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Apart from those who fashioned the deluxe neighbourhoods of Rosedale and the Annex, the bewhiskered Victorian developers of residential districts in Toronto’s old downtown thought small.

The parks they let the city insert into their housing schemes were too little and too few in number. As well, the dwellings they put up for the largely working-class clientele were often narrow and dark, and the domestic space was usually diced up finely into cramped rooms. Torontonians who move into districts south of suburbia nowadays must frequently cope with seriously outdated 19th-century ideas about shelter.

Such was the problem presented to a young couple by the two-storey Victorian Gothic row house they bought on Brock Avenue, on downtown’s west side. The structure was only 15 feet wide, and crowded and gloomy inside.

(Scott Norsworthy)

To find out what, if anything, could be done to transform this skinny house into a comfortable, contemporary home for themselves and their child, the owners turned to Toronto’s Denegri Bessai Studio, a firm with considerable experience in residential renovation. The verdict of architects Maria Denegri and Tom Bessai – surely, the only recommendation that made sense under the circumstances – was drastic overhaul. The clients agreed and the re-creation of the difficult row house began.

Now that the $420,000 work is done, the place is still just 15 feet wide, though the sense of the space is far more open, fluid and relaxed than it was. Ms. Denegri and Mr. Bessai achieved these effects by stripping out unnecessary walls and partitions, designing a kitchen that is as trim and efficient as possible, and unifying the downstairs areas with walnut millwork and with tough, attractive flooring material that resembles polished concrete.

(Scott Norsworthy)

The add-on of a two-level extension at the rear pushes the building seven feet closer to the garage and laneway. The greatest impact of this addition is felt on the upper storey, where the extra territory enables the bedrooms – formerly “awful, super-small,” Ms. Denegri said – to be more ample and amenable. The door to the middle bedroom, typically the murkiest one of all in antique houses, has been replaced by a large opening into the hallway, which now feels less constricted than it did. Downstairs, the door at the back of the kitchen opens into a small outdoor room bounded on one side by the garage, with its flat roof covered by a lawn of living green stuff.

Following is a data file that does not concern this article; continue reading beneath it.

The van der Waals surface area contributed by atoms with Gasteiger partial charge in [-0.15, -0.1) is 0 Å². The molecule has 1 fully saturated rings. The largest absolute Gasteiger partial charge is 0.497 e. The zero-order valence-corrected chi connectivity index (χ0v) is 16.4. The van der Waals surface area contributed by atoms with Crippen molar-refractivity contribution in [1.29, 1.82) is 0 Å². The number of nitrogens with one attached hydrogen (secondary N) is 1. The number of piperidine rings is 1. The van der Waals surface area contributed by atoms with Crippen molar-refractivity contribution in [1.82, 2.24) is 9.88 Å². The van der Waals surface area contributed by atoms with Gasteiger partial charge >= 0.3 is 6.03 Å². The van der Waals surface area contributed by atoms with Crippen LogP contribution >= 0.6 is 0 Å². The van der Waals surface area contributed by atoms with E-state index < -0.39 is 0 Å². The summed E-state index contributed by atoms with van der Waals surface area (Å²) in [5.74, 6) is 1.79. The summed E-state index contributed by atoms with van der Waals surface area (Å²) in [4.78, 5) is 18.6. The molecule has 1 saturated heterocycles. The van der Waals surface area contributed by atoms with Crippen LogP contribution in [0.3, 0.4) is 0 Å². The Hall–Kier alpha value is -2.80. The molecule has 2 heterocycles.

(Scott Norsworthy)

This sweeping, stem-to-stern renovation was done right. It was crafted according to a scheme worked out by the clients with architects who know their science and their art and the oddities of the municipal building code. It was powered by a budget suitable for the task at hand. (Outfitting a 150-year-old Toronto house to accommodate a contemporary lifestyle is probably never going to be cheap.)

(Scott Norsworthy)

But according to Ms. Denegri and Mr. Bessai, every renewal, however modest in scale, is rooted in common needs and desires.

“When people contact an architect, they are looking at you to revamp their lives,” Ms. Denegri told me. “At the end of the day, most people are interested in being free of every constraint. They want help unpacking their lives.”

(Scott Norsworthy)

Very often, the prospective clients who seek help feel, as Mr. Bessai put it, “like prisoners in their own space.” They are tired of all the clutter they have accumulated, they also sense that something is wrong with the partitioning and spatial flow of the house or apartment they live in – but their discontent doesn’t translate into a strategy of what to do about any of it.

People in such straits are often tempted to get rid of everything, to demolish all the walls that aren’t holding the house up, to cover the walls that are left with dead white paint and leave them starkly bare.

(Scott Norsworthy)

“Open space, white walls can seem like cleansing,” Ms. Denegri said. “But the challenge to an architect is to find meaning in open space – to create a story or narrative about how one moves through the space.” Doing so is sometimes a matter of “inserting subtle devices,” such as the concrete-patterned floor covering and warm wood surfaces that successfully bring together the ground-floor zones of the Brock Avenue house. It always takes imagination of the sort Denegri Bessai Studio have brought to this thoughtful west-side project.

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